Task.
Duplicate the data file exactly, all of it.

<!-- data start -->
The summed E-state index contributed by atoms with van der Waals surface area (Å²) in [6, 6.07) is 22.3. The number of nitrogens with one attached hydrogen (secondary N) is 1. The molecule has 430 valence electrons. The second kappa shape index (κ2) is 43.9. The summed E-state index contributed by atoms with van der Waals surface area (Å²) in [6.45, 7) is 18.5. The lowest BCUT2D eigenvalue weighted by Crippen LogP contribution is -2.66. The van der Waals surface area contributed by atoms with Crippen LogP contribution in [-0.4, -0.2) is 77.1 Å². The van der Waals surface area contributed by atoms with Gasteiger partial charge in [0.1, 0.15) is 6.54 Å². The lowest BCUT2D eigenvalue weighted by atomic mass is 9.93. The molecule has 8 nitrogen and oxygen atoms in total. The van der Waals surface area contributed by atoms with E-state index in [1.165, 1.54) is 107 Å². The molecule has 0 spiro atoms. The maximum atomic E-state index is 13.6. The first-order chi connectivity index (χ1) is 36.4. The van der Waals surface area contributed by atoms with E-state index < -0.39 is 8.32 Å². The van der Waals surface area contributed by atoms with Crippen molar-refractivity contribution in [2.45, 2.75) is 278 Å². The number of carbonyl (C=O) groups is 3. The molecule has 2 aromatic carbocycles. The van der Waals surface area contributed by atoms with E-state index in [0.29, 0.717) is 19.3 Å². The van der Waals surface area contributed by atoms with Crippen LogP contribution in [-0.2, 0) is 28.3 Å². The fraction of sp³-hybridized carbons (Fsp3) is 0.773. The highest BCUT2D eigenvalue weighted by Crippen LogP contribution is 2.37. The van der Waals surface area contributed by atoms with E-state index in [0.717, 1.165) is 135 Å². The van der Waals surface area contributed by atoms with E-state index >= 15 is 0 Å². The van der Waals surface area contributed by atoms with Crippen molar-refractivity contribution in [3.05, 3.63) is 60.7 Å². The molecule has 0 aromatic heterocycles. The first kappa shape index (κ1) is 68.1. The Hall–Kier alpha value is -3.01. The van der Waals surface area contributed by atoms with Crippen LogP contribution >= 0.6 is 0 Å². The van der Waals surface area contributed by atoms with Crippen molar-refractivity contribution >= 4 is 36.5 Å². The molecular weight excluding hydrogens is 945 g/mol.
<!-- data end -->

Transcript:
The summed E-state index contributed by atoms with van der Waals surface area (Å²) in [6, 6.07) is 22.3. The number of nitrogens with one attached hydrogen (secondary N) is 1. The molecule has 430 valence electrons. The second kappa shape index (κ2) is 43.9. The summed E-state index contributed by atoms with van der Waals surface area (Å²) in [6.45, 7) is 18.5. The lowest BCUT2D eigenvalue weighted by Crippen LogP contribution is -2.66. The van der Waals surface area contributed by atoms with Crippen LogP contribution in [-0.4, -0.2) is 77.1 Å². The van der Waals surface area contributed by atoms with Gasteiger partial charge in [0.1, 0.15) is 6.54 Å². The lowest BCUT2D eigenvalue weighted by atomic mass is 9.93. The molecule has 8 nitrogen and oxygen atoms in total. The van der Waals surface area contributed by atoms with E-state index in [1.165, 1.54) is 107 Å². The molecule has 0 spiro atoms. The maximum atomic E-state index is 13.6. The first-order chi connectivity index (χ1) is 36.4. The van der Waals surface area contributed by atoms with E-state index < -0.39 is 8.32 Å². The van der Waals surface area contributed by atoms with Crippen molar-refractivity contribution in [2.45, 2.75) is 278 Å². The number of carbonyl (C=O) groups is 3. The molecule has 2 aromatic carbocycles. The van der Waals surface area contributed by atoms with E-state index in [0.29, 0.717) is 19.3 Å². The van der Waals surface area contributed by atoms with Crippen LogP contribution in [-0.2, 0) is 28.3 Å². The fraction of sp³-hybridized carbons (Fsp3) is 0.773. The highest BCUT2D eigenvalue weighted by Crippen LogP contribution is 2.37. The van der Waals surface area contributed by atoms with E-state index in [0.717, 1.165) is 135 Å². The van der Waals surface area contributed by atoms with E-state index >= 15 is 0 Å². The van der Waals surface area contributed by atoms with Crippen molar-refractivity contribution in [3.05, 3.63) is 60.7 Å². The molecule has 0 aromatic heterocycles. The first kappa shape index (κ1) is 68.1. The Hall–Kier alpha value is -3.01. The van der Waals surface area contributed by atoms with Crippen LogP contribution >= 0.6 is 0 Å². The van der Waals surface area contributed by atoms with Crippen molar-refractivity contribution >= 4 is 36.5 Å². The molecular weight excluding hydrogens is 945 g/mol.